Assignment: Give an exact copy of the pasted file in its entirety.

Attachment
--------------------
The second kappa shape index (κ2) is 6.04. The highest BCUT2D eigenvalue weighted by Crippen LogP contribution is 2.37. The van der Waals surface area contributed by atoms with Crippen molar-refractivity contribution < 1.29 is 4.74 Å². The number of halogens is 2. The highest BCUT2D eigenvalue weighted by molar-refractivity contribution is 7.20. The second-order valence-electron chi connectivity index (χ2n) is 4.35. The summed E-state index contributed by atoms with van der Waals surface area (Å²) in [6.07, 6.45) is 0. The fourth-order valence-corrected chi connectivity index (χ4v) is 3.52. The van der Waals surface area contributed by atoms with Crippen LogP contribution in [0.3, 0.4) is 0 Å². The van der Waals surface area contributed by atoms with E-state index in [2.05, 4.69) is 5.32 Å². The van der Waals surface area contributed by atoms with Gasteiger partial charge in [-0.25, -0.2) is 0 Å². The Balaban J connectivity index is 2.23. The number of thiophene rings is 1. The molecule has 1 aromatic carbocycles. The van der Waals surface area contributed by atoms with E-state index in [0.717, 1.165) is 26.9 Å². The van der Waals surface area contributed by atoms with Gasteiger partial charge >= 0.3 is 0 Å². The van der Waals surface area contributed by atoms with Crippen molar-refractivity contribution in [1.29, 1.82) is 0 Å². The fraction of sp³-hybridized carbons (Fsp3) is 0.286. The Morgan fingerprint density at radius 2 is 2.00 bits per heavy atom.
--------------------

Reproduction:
The second kappa shape index (κ2) is 6.04. The highest BCUT2D eigenvalue weighted by Crippen LogP contribution is 2.37. The van der Waals surface area contributed by atoms with Crippen molar-refractivity contribution < 1.29 is 4.74 Å². The number of halogens is 2. The highest BCUT2D eigenvalue weighted by molar-refractivity contribution is 7.20. The second-order valence-electron chi connectivity index (χ2n) is 4.35. The summed E-state index contributed by atoms with van der Waals surface area (Å²) in [6.07, 6.45) is 0. The fourth-order valence-corrected chi connectivity index (χ4v) is 3.52. The van der Waals surface area contributed by atoms with Crippen LogP contribution in [0.3, 0.4) is 0 Å². The van der Waals surface area contributed by atoms with E-state index in [2.05, 4.69) is 5.32 Å². The van der Waals surface area contributed by atoms with Gasteiger partial charge in [-0.25, -0.2) is 0 Å². The Balaban J connectivity index is 2.23. The number of thiophene rings is 1. The molecule has 1 aromatic carbocycles. The van der Waals surface area contributed by atoms with E-state index in [0.717, 1.165) is 26.9 Å². The van der Waals surface area contributed by atoms with Gasteiger partial charge >= 0.3 is 0 Å². The van der Waals surface area contributed by atoms with Crippen molar-refractivity contribution in [1.29, 1.82) is 0 Å². The fraction of sp³-hybridized carbons (Fsp3) is 0.286. The Morgan fingerprint density at radius 2 is 2.00 bits per heavy atom.